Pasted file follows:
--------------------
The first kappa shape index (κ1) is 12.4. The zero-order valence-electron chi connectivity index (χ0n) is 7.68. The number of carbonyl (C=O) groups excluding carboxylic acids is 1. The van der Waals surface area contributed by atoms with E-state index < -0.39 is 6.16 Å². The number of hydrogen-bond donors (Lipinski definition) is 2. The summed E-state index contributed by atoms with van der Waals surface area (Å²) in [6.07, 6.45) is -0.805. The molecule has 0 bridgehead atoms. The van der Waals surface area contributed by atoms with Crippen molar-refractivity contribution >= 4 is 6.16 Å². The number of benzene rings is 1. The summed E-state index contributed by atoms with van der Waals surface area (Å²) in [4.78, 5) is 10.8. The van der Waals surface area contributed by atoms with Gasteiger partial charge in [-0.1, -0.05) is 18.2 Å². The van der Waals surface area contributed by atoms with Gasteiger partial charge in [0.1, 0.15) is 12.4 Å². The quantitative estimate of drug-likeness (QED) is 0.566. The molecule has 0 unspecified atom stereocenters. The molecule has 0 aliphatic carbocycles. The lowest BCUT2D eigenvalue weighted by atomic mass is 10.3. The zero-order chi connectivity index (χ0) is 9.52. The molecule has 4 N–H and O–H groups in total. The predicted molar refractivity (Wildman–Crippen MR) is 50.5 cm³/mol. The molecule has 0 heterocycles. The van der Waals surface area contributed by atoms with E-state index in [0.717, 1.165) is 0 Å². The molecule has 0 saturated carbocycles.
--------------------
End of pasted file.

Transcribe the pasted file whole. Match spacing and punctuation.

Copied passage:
The first kappa shape index (κ1) is 12.4. The zero-order valence-electron chi connectivity index (χ0n) is 7.68. The number of carbonyl (C=O) groups excluding carboxylic acids is 1. The van der Waals surface area contributed by atoms with E-state index < -0.39 is 6.16 Å². The number of hydrogen-bond donors (Lipinski definition) is 2. The summed E-state index contributed by atoms with van der Waals surface area (Å²) in [6.07, 6.45) is -0.805. The molecule has 0 bridgehead atoms. The van der Waals surface area contributed by atoms with Crippen molar-refractivity contribution >= 4 is 6.16 Å². The number of benzene rings is 1. The summed E-state index contributed by atoms with van der Waals surface area (Å²) in [4.78, 5) is 10.8. The van der Waals surface area contributed by atoms with Gasteiger partial charge in [-0.1, -0.05) is 18.2 Å². The van der Waals surface area contributed by atoms with Gasteiger partial charge in [0.1, 0.15) is 12.4 Å². The quantitative estimate of drug-likeness (QED) is 0.566. The molecule has 0 unspecified atom stereocenters. The molecule has 0 aliphatic carbocycles. The lowest BCUT2D eigenvalue weighted by atomic mass is 10.3. The zero-order chi connectivity index (χ0) is 9.52. The molecule has 4 N–H and O–H groups in total. The predicted molar refractivity (Wildman–Crippen MR) is 50.5 cm³/mol. The molecule has 0 heterocycles. The van der Waals surface area contributed by atoms with E-state index in [0.717, 1.165) is 0 Å². The molecule has 0 saturated carbocycles.